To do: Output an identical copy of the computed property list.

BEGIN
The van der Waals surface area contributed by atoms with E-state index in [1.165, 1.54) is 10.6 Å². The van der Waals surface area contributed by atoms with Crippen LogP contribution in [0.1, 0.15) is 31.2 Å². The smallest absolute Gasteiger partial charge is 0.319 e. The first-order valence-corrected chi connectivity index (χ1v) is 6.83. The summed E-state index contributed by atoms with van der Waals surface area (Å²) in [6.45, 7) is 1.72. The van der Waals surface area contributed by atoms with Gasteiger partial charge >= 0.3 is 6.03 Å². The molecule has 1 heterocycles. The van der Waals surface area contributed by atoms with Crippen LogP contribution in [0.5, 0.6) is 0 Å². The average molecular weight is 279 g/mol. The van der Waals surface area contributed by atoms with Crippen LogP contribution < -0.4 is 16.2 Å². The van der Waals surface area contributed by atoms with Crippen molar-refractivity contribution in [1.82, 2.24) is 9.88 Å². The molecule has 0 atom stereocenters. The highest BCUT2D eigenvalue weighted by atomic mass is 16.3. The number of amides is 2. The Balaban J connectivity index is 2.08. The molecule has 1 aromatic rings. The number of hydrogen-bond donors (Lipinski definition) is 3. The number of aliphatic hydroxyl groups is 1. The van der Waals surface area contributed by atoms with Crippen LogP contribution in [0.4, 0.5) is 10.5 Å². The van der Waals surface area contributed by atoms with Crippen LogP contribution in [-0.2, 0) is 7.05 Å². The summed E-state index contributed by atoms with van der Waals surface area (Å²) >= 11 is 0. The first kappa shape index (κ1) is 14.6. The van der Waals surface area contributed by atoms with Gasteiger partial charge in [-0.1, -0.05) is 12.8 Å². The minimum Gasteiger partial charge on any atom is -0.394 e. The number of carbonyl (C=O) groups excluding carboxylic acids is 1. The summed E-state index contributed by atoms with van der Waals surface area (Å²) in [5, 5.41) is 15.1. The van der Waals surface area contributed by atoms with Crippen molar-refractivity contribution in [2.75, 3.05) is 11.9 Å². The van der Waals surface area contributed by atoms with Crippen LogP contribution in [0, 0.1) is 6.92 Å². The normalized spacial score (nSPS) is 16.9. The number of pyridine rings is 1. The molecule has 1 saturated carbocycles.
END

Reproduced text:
The van der Waals surface area contributed by atoms with E-state index in [1.165, 1.54) is 10.6 Å². The van der Waals surface area contributed by atoms with Crippen LogP contribution in [0.1, 0.15) is 31.2 Å². The smallest absolute Gasteiger partial charge is 0.319 e. The first-order valence-corrected chi connectivity index (χ1v) is 6.83. The summed E-state index contributed by atoms with van der Waals surface area (Å²) in [6.45, 7) is 1.72. The van der Waals surface area contributed by atoms with Gasteiger partial charge >= 0.3 is 6.03 Å². The molecule has 1 heterocycles. The van der Waals surface area contributed by atoms with Crippen LogP contribution in [0.5, 0.6) is 0 Å². The average molecular weight is 279 g/mol. The van der Waals surface area contributed by atoms with Crippen LogP contribution < -0.4 is 16.2 Å². The van der Waals surface area contributed by atoms with Crippen molar-refractivity contribution in [1.82, 2.24) is 9.88 Å². The molecule has 0 atom stereocenters. The highest BCUT2D eigenvalue weighted by atomic mass is 16.3. The number of amides is 2. The Balaban J connectivity index is 2.08. The molecule has 1 aromatic rings. The number of hydrogen-bond donors (Lipinski definition) is 3. The number of aliphatic hydroxyl groups is 1. The van der Waals surface area contributed by atoms with Crippen LogP contribution in [0.4, 0.5) is 10.5 Å². The van der Waals surface area contributed by atoms with Crippen LogP contribution in [-0.2, 0) is 7.05 Å². The summed E-state index contributed by atoms with van der Waals surface area (Å²) >= 11 is 0. The first kappa shape index (κ1) is 14.6. The van der Waals surface area contributed by atoms with Gasteiger partial charge in [-0.1, -0.05) is 12.8 Å². The minimum Gasteiger partial charge on any atom is -0.394 e. The number of carbonyl (C=O) groups excluding carboxylic acids is 1. The summed E-state index contributed by atoms with van der Waals surface area (Å²) in [5, 5.41) is 15.1. The van der Waals surface area contributed by atoms with Crippen molar-refractivity contribution in [2.75, 3.05) is 11.9 Å². The van der Waals surface area contributed by atoms with Crippen LogP contribution in [0, 0.1) is 6.92 Å². The normalized spacial score (nSPS) is 16.9. The number of pyridine rings is 1. The molecule has 1 saturated carbocycles.